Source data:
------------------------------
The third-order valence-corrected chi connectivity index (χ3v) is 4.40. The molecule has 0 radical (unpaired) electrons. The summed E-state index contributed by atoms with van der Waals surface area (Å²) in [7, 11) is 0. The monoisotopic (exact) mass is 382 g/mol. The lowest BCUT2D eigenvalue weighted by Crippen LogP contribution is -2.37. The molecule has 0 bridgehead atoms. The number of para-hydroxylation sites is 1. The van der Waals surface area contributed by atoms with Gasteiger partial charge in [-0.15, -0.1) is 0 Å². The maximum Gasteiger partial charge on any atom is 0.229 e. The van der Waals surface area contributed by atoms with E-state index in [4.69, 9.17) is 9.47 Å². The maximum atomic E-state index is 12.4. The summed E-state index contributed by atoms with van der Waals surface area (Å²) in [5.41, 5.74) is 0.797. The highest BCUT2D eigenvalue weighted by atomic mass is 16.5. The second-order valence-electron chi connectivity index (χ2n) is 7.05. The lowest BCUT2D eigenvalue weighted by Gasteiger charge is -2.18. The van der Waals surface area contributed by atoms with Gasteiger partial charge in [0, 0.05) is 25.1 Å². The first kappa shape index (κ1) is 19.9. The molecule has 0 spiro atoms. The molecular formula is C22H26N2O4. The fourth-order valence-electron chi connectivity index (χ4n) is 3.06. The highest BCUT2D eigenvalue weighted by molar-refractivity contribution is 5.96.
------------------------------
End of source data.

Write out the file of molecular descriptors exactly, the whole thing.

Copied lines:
The third-order valence-corrected chi connectivity index (χ3v) is 4.40. The molecule has 0 radical (unpaired) electrons. The summed E-state index contributed by atoms with van der Waals surface area (Å²) in [7, 11) is 0. The monoisotopic (exact) mass is 382 g/mol. The lowest BCUT2D eigenvalue weighted by Crippen LogP contribution is -2.37. The molecule has 0 bridgehead atoms. The number of para-hydroxylation sites is 1. The van der Waals surface area contributed by atoms with Gasteiger partial charge in [-0.15, -0.1) is 0 Å². The maximum Gasteiger partial charge on any atom is 0.229 e. The van der Waals surface area contributed by atoms with E-state index in [4.69, 9.17) is 9.47 Å². The maximum atomic E-state index is 12.4. The summed E-state index contributed by atoms with van der Waals surface area (Å²) in [5.41, 5.74) is 0.797. The highest BCUT2D eigenvalue weighted by atomic mass is 16.5. The second-order valence-electron chi connectivity index (χ2n) is 7.05. The lowest BCUT2D eigenvalue weighted by Gasteiger charge is -2.18. The van der Waals surface area contributed by atoms with Gasteiger partial charge in [0, 0.05) is 25.1 Å². The first kappa shape index (κ1) is 19.9. The molecule has 0 spiro atoms. The molecular formula is C22H26N2O4. The fourth-order valence-electron chi connectivity index (χ4n) is 3.06. The highest BCUT2D eigenvalue weighted by molar-refractivity contribution is 5.96.